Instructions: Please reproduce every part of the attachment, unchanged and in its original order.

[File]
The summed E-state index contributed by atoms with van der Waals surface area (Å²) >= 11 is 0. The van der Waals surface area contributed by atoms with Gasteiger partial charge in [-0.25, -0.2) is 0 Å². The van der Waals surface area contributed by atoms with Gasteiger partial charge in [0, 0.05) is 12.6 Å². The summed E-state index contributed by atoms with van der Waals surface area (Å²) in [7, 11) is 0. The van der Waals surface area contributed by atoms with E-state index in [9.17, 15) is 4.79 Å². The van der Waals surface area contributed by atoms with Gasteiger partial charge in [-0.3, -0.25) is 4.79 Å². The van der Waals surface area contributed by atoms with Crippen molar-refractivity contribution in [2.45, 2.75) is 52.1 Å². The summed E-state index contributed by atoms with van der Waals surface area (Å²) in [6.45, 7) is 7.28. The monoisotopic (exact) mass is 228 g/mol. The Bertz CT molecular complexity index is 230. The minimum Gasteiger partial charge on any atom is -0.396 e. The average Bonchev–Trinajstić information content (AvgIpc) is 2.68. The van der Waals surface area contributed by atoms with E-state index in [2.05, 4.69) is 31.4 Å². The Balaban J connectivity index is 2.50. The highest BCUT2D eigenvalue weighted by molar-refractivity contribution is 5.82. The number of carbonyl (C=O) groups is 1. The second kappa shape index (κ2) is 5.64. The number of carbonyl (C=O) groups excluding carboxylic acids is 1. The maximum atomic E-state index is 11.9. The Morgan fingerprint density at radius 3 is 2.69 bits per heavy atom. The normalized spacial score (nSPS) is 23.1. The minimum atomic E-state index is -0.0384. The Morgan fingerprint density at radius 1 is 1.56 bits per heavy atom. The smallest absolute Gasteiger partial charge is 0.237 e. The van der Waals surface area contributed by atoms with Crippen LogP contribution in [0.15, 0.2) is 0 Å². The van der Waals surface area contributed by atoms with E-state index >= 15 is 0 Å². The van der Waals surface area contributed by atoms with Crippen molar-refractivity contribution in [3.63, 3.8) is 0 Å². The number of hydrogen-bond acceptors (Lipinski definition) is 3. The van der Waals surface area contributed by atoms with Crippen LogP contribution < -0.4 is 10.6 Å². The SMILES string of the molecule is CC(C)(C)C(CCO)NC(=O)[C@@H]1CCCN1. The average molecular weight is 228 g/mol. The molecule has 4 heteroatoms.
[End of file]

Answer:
The summed E-state index contributed by atoms with van der Waals surface area (Å²) >= 11 is 0. The van der Waals surface area contributed by atoms with Gasteiger partial charge in [-0.25, -0.2) is 0 Å². The van der Waals surface area contributed by atoms with Gasteiger partial charge in [0, 0.05) is 12.6 Å². The summed E-state index contributed by atoms with van der Waals surface area (Å²) in [7, 11) is 0. The van der Waals surface area contributed by atoms with E-state index in [9.17, 15) is 4.79 Å². The van der Waals surface area contributed by atoms with Gasteiger partial charge in [-0.3, -0.25) is 4.79 Å². The van der Waals surface area contributed by atoms with Crippen molar-refractivity contribution in [2.45, 2.75) is 52.1 Å². The summed E-state index contributed by atoms with van der Waals surface area (Å²) in [6.45, 7) is 7.28. The monoisotopic (exact) mass is 228 g/mol. The Bertz CT molecular complexity index is 230. The minimum Gasteiger partial charge on any atom is -0.396 e. The average Bonchev–Trinajstić information content (AvgIpc) is 2.68. The van der Waals surface area contributed by atoms with E-state index in [2.05, 4.69) is 31.4 Å². The Balaban J connectivity index is 2.50. The highest BCUT2D eigenvalue weighted by molar-refractivity contribution is 5.82. The number of carbonyl (C=O) groups is 1. The second kappa shape index (κ2) is 5.64. The number of carbonyl (C=O) groups excluding carboxylic acids is 1. The maximum atomic E-state index is 11.9. The Morgan fingerprint density at radius 3 is 2.69 bits per heavy atom. The normalized spacial score (nSPS) is 23.1. The minimum atomic E-state index is -0.0384. The Morgan fingerprint density at radius 1 is 1.56 bits per heavy atom. The smallest absolute Gasteiger partial charge is 0.237 e. The van der Waals surface area contributed by atoms with Crippen LogP contribution in [0.15, 0.2) is 0 Å². The van der Waals surface area contributed by atoms with E-state index >= 15 is 0 Å². The van der Waals surface area contributed by atoms with Crippen molar-refractivity contribution in [3.63, 3.8) is 0 Å². The number of hydrogen-bond acceptors (Lipinski definition) is 3. The van der Waals surface area contributed by atoms with Crippen LogP contribution < -0.4 is 10.6 Å². The SMILES string of the molecule is CC(C)(C)C(CCO)NC(=O)[C@@H]1CCCN1. The average molecular weight is 228 g/mol. The molecule has 4 heteroatoms.